Date May 2016
Approximate net recovery on cost
- Total U.S. footwear sales in March 2016 fell 2 percent to $2.9 billion from $3 billion during the same month the previous year
- Athletic footwear is bucking the trend, driving growth for top brands
- Industry revenues: $17.2 billion (U.S. retail sales of athletic footwear)
- Major product categories: Men’s footwear (50%), women’s footwear (20%), athletic/other (30%)
- Significant companies: Nike, Sketchers USA, Timberland, Adidas, Asics, Puma, Reebok
- Market share of top: The top 50 footwear manufacturers account for more than 95 percent of U.S. sales
- Recent sales trends: More active lifestyles, a desire for comfort and celebrity endorsements are among some of the reasons that athletic footwear outperformed the rest of the industry during 2015
Classics driving industry growth: As reported by The NPD Group, U.S. retail sales of athletic footwear grew by 8 percent in 2015 over 2014 to $17.2 billion, led by strong growth from classic shoes. The $3.5 billion classics category, including retro basketball and retro running shoes, grew by 30 percent in 2015 over the prior year. The classics trend showed substantial sales increases across all consumer groups, including women (69 percent growth), children (29 percent), and men (26 percent). Consumers may see athletic footwear companies in the U.S. modify product development strategies to take advantage of the continued interest in classic styles.
Other strong-performing athletic categories include shoes for hiking, walking and cross-training. Conversely, growth slowed in the running, basketball, and casual/athletic categories. First Research notes that the average U.S. selling price for a pair of athletic shoes in 2015 grew five percent to $61.15, indicating that consumers will pay more for a style they want.
First quarter off to strong start: Athletic footwear sales grew in the mid-single digits during the first quarter, according to The NPD Group. As further evidence of the category’s strength, Sketchers USA Inc. posted record first quarter 2016 profits. Under Armour Inc. exceeded analyst expectations yet again, posting its 24th consecutive quarter of more than 20 percent sales growth year over year. And Adidas reported a 22 percent increase in revenues, marking the highest quarterly revenue in the group’s history. The NPD Group expects athletic footwear will continue to be a primary growth driver for the industry during 2016.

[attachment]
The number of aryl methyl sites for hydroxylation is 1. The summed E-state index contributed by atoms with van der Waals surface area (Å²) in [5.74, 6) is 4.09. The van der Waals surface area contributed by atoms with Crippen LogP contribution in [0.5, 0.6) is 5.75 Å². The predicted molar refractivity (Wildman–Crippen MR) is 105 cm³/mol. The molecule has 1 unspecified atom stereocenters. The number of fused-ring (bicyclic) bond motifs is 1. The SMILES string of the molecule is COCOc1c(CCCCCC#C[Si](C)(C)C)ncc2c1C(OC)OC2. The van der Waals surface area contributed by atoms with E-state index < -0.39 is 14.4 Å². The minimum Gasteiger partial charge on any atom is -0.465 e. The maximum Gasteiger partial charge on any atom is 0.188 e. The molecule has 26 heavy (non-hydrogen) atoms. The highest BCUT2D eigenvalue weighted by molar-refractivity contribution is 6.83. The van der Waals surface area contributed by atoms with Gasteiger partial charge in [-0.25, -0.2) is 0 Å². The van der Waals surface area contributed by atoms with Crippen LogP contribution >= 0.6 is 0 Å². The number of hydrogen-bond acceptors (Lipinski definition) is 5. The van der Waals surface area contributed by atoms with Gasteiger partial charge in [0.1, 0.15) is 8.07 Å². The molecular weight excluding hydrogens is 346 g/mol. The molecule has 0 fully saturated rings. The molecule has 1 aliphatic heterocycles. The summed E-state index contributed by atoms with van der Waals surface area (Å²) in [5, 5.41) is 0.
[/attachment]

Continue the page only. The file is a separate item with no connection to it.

Athletic footwear is typically a higher than average gross recovery category for men, women and kids. As sales continue to be strong in this category, recovery rates should also maintain to the extent that retailers’ mix of branded goods and stock availability remains strong.
Store closures on the horizon: In January, Finish Line, a major athletic shoe retailer, announced it will shrink its footprint by about 25 percent, closing 150 stores during the next four years. But it wasn’t lack of industry growth driving the changes. Rather, weak retail store location performance, problems with inventory management, and a lack of exclusive products were cited as challenges. While most don’t think this was a bellwether for the industry, it is an indicator that the major retailer has become less relevant and underscores the importance of brand partnerships and the in-store experience.
Distribution channels changing: Footwear manufacturers including Nike and Under Armour continue to pursue “direct to consumer” strategies, in which buyers are encouraged to shop at brand and factory house stores as well as manufacturer websites. In 2015, 30 percent of Under Armour’s sales and 23 percent of Nike’s brand revenue was generated though the higher margin direct to consumer channel. Nonetheless, wholesale remains the largest channel for the companies. Foot Locker and Dick’s Sporting Goods remain Under Armour and Nike’s largest wholesale partners.
This blurring of business lines means that lenders more than ever must seek out appraisers with broad skill sets. Look for teams experienced with wholesale, retail and ecommerce platforms to ensure realistic exit strategies and accurate inventory valuations.
Brand is valuable: For the fifth consecutive year, Nike was chosen as the top brand for teens across the country, according to a fall 2015 study released by Piper Jaffray. Nike ranked first among teens’ favorite footwear and clothing brands and was also the number two ranked shopping website for the demographic, with Amazon at number one. While Nike was the favorite shoe brand of half of the teens surveyed, Vans (9 percent), Converse (7 percent), Sperry (4 percent), and Steve Madden (3 percent) rounded out the top five. Lending credibility to the ongoing casual-athletic trend, the report said teens’ preferences have transitioned from preppy to West Coast lifestyle to action sports to pure-play performance brands.
Partnerships with sports and entertainment celebrities have given these well-known brands a further boost. Nike recently launched the Chuck Taylor All Star II as an upgrade of its classic Converse brand with added cushioning, arch support, and other features designed to improve comfort. Stephen Curry’s basketball shoes helped lift Under Armour’s footwear sales 64 percent during the first quarter of 2016. Another classic shoe company, Keds, introduced its Taylor Swift-driven brand campaign for 2015 focused on female empowerment. Adidas also launched limited-edition shoes featuring exclusive designs from artists including musician Pharrell Williams and photographer-director Cass Bird.
Appraisers can value these licensing agreements and help lenders understand strategies for liquidating licensed inventory.